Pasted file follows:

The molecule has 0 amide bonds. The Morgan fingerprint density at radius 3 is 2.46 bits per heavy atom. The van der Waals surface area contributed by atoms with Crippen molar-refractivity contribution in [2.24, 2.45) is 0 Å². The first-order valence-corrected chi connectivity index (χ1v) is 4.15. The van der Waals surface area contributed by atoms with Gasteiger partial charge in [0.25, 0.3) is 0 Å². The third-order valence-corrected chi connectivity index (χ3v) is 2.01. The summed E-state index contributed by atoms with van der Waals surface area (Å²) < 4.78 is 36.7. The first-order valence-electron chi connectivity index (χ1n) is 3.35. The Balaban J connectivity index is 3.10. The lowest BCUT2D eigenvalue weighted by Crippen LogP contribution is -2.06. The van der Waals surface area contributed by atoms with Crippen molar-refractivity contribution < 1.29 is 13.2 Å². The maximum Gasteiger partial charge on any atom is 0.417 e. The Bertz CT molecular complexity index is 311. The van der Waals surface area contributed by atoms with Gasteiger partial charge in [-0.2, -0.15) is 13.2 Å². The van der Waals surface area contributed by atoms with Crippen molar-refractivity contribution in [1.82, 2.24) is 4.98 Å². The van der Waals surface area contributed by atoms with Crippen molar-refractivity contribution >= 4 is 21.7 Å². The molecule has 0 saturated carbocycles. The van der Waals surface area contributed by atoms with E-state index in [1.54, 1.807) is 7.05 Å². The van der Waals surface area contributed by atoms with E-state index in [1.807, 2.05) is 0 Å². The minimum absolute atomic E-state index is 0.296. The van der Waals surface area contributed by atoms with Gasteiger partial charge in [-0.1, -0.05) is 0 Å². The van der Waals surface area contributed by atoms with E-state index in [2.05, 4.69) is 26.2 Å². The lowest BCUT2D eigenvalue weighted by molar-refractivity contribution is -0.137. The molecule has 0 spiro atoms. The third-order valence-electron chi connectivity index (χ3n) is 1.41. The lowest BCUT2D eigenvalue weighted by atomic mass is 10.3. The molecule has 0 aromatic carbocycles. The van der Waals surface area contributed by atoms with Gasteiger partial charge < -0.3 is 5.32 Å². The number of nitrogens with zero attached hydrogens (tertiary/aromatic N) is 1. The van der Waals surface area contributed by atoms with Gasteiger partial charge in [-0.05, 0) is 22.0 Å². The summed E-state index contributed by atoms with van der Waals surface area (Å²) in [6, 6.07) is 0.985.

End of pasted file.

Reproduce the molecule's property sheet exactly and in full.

The molecule has 0 amide bonds. The Morgan fingerprint density at radius 3 is 2.46 bits per heavy atom. The van der Waals surface area contributed by atoms with Crippen molar-refractivity contribution in [2.24, 2.45) is 0 Å². The first-order valence-corrected chi connectivity index (χ1v) is 4.15. The van der Waals surface area contributed by atoms with Gasteiger partial charge in [0.25, 0.3) is 0 Å². The third-order valence-corrected chi connectivity index (χ3v) is 2.01. The summed E-state index contributed by atoms with van der Waals surface area (Å²) < 4.78 is 36.7. The first-order valence-electron chi connectivity index (χ1n) is 3.35. The Balaban J connectivity index is 3.10. The lowest BCUT2D eigenvalue weighted by Crippen LogP contribution is -2.06. The van der Waals surface area contributed by atoms with Crippen molar-refractivity contribution < 1.29 is 13.2 Å². The maximum Gasteiger partial charge on any atom is 0.417 e. The Bertz CT molecular complexity index is 311. The van der Waals surface area contributed by atoms with Gasteiger partial charge in [-0.2, -0.15) is 13.2 Å². The van der Waals surface area contributed by atoms with Crippen molar-refractivity contribution in [1.82, 2.24) is 4.98 Å². The van der Waals surface area contributed by atoms with Crippen molar-refractivity contribution >= 4 is 21.7 Å². The molecule has 0 saturated carbocycles. The van der Waals surface area contributed by atoms with E-state index in [1.54, 1.807) is 7.05 Å². The van der Waals surface area contributed by atoms with E-state index in [1.807, 2.05) is 0 Å². The minimum absolute atomic E-state index is 0.296. The van der Waals surface area contributed by atoms with Gasteiger partial charge in [-0.1, -0.05) is 0 Å². The van der Waals surface area contributed by atoms with E-state index in [2.05, 4.69) is 26.2 Å². The lowest BCUT2D eigenvalue weighted by molar-refractivity contribution is -0.137. The molecule has 0 spiro atoms. The third-order valence-electron chi connectivity index (χ3n) is 1.41. The lowest BCUT2D eigenvalue weighted by atomic mass is 10.3. The molecule has 0 aromatic carbocycles. The van der Waals surface area contributed by atoms with Gasteiger partial charge < -0.3 is 5.32 Å². The number of nitrogens with zero attached hydrogens (tertiary/aromatic N) is 1. The van der Waals surface area contributed by atoms with Gasteiger partial charge in [-0.05, 0) is 22.0 Å². The summed E-state index contributed by atoms with van der Waals surface area (Å²) in [6, 6.07) is 0.985.